Indian History - Jainism
Jainism, traditionally known as Jain Dharma, is an ancient Indian religion. Followers of Jainism are called "Jains", a word derived from the Sanskrit word jina (victor) and connoting the path of victory in crossing over life's stream of rebirths through an ethical and spiritual life. Jains trace their history through a succession of twenty-four victorious saviors and teachers known as Tirthankaras, with the first being Rishabhanatha, who is believed to have lived millions of years ago, and twenty-fourth being the Mahavira around 500 BCE. Jains believe that Jainism is an eternal dharma with the Tirthankaras guiding every cycle of the Jain cosmology.
24 Tirthankaras of Jainism are following:
6. Padmaprabha-------The Jains believe that the Indus Valley
7. Supaarshva---------Civilization flourished during the times
8. Chandraprabha--------between the third and the ninth
10. Shitalnatha--------- The Aryans arrived into India
19. Mallinaatha-------The Aryanization of India complete
The 23rd and the 24th Tirthankaras had tremendous impact on Hinduism which had degenerated because of
(a) the practice of the untouchability of the shudras,
(b) the animal sacrifices in the yajnas, and
(c) the dominance by the brahmin caste in the religious matters. Both these Tirthankaras were kshatrias and were princes.
Such a person undertakes the following five vows of Jainism:
Ahimsa, intentional 'non-violence' or 'noninjury': The first major vow taken by Jains is to cause no harm to other human beings, as well as all living beings. This is the highest ethical duty in Jainism, and it applies not only to one's actions, but demands that one be non-violent in one's speech and thoughts.
Satya, 'truth': This vow is to always speak the truth, neither lie, nor speak what is not true, do not encourage others or approve anyone who speaks the untruth.
Asteya, 'not stealing': A Jain layperson should not take anything that is not willingly given. A Jain mendicant should additionally ask for permission to take it if something is being given.
Brahmacharya, 'celibacy': Abstinence from sex and sensual pleasures is prescribed for Jain monks and nuns. For laypersons, the vow means chastity, faithfulness to one's partner.
Aparigraha, 'non-possessiveness': This includes non-attachment to material and psychological possessions, avoiding craving and greed. Jain monks and nuns completely renounce property and social relations, own nothing and are attached to no one.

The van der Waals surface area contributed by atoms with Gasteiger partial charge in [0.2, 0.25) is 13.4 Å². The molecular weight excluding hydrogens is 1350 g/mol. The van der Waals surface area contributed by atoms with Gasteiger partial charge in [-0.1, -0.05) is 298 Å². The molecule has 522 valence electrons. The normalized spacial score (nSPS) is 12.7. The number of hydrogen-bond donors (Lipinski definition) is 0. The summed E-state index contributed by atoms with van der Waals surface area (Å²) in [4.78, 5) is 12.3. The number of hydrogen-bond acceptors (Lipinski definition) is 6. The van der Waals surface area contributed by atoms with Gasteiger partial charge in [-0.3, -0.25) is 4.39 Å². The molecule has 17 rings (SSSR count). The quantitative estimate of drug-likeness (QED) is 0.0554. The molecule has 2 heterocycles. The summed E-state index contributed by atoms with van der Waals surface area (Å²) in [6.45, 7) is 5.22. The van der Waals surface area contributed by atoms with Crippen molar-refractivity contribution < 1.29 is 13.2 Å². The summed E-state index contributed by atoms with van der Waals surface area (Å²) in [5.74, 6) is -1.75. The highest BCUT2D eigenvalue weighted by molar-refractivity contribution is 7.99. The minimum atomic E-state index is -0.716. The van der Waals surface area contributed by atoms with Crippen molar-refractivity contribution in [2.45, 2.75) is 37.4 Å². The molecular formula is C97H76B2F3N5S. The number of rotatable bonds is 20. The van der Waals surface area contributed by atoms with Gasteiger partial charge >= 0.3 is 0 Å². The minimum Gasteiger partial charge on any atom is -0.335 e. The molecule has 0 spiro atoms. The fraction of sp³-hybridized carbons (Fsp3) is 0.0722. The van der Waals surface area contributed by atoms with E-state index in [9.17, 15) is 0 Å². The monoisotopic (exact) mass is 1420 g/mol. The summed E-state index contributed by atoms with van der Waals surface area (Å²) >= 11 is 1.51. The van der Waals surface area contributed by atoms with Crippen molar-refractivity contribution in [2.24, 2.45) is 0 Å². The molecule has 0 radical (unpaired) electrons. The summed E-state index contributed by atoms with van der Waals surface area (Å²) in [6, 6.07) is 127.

Doctrines of Jainism:
Mahavira laid great stress on a pure and austere mode of living. He prescribed a threefold path for leading a pure and austere life namely, Right belief, Right knowledge and Right conduct. This threefold path is called as Tri-ratna (three jewels).
The sacred literature of the Svetambaras is written in a form of Prakrit called Ardhamagadhi, and may be classified as follows:
14 Purvas/Parvas – the oldest text of Mahavira’s preachings.
Besides this, the important texts are:
Kalpasutra (in sanskrit) – Bhadrabahu
Parishishta Parvan (an appendix of Trishashthishalaka Purush) - Hemchandra
Decline of Jainism:
Several factors worked behind the decline of Jainism in India.
Lack of Royal Patronage: The liberal days of royal patronage had passed away. The great rulers like Bimbisara, Ajatasatru, Udayin, and Kharavela had extended royal patronage to Jainism. But later on Buddhism eclipsed Jainism. The rulers like Ashoka, Kanishka and Harsavardhan had embraced Buddhism and worked hard to spread this religion.
Lack of Efforts: The jaina workers lacked missionary zeal. They were not enthusiastic in spreading the religion in villages and towns.
Severity of Jainism: The practice of severe austerities of jainism worked as a potent factor in bringing about its downfall. The jainas practise rigorous asceticism and self- mortification. Mahavira himself practiced physical hardships to realize the truth. But these severe practices were disliked by the people and they alienated themselves from it.
Spread of Buddhism: The rise of Buddhism worked as a powerful factor for the decline of Jainism. Buddhism was very simple. Buddha was opposed to extreme hardship and prescribed a “Middle Path”. Even a house holder could follow it. So it posed a threat to Jainism. Moreover, due to the rise of Vaishnavism, Saivism and Saktism, the process of the decline of Jainism became quick.